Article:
They say meditation (and drugs, as well) helps still the mind, so there is less of the internal critic going on. I think there is something to that, especially if we grew up in a highly judgemental family or society where “who we are” is always being compared to “someone else” and you get the sense you’re not good enough, and a bit of a disappointment because of the expectations of “who we SHOULD be” . We just need to be more accepting of ourselves and less judging of others. I think we are evolving towards this, and you represent the groundswell of people needed to experience, share, connect and move us all forward. This is extremely valuable to us developing as a society. So glad for the step you’ve laid for the rest of us to raise ourselves up on.

  8. Tom says:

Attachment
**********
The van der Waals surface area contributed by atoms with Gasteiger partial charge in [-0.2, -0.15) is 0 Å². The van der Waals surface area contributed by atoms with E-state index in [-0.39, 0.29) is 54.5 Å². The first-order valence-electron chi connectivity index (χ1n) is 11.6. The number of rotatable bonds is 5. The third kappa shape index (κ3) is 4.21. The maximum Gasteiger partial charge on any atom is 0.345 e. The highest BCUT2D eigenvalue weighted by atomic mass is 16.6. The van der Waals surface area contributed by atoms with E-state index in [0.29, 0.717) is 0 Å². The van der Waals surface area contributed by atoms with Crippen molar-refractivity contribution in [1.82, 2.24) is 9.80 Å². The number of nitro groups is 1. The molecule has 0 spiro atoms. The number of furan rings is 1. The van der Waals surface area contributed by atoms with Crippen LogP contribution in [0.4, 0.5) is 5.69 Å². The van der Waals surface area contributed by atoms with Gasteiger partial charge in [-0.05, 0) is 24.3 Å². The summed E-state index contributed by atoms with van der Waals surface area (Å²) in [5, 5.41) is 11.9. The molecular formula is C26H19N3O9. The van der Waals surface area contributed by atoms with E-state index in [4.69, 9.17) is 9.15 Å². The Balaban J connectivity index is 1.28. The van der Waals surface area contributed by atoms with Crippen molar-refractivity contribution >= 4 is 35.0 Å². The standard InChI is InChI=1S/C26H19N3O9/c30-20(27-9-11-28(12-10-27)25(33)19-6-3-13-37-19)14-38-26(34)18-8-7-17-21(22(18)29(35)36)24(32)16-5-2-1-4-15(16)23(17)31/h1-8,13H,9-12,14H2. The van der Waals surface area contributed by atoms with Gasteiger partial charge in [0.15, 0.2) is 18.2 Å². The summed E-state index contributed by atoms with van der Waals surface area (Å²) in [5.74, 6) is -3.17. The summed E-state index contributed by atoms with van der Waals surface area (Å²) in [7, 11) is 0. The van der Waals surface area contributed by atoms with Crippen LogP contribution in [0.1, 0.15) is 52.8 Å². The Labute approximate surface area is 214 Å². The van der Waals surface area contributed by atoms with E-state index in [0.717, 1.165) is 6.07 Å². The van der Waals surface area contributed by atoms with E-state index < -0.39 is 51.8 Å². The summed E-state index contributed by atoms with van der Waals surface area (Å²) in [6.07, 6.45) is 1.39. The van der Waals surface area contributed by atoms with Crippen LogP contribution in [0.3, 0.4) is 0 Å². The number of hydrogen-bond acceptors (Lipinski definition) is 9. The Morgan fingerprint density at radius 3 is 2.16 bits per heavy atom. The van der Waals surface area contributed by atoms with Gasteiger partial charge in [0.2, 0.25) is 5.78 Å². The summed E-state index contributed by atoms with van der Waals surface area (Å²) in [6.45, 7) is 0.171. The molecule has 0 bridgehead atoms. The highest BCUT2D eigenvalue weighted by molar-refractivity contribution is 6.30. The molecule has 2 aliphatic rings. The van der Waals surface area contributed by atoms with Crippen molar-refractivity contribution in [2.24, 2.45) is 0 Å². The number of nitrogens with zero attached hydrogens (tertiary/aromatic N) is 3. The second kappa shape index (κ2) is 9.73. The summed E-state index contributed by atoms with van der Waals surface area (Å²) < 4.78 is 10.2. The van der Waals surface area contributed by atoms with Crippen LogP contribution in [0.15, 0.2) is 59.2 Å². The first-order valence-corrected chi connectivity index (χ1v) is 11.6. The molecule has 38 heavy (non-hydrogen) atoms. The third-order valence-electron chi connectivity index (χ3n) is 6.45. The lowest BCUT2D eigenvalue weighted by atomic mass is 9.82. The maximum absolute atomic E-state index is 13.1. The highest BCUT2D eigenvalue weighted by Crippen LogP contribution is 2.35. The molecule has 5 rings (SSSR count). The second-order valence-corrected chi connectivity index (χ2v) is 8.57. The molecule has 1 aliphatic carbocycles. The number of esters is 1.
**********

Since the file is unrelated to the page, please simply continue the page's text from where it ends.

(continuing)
Stephanie: People like yourself, sharing your story, helps everyone understand and learn. You are helping raise awareness and lower the stigma. Thank you for that.

  9. A.Y. says:

    I like this. I like this a lot. Usually, I read my friend’s blog posts because they’re my friends, but this time I sat and read it through because this was actually well written, and honest and filled to the brim with integrity. I’m glad you decided to post it. That’s what etching away stigma is all about. The personal is so very deeply political. Kudos.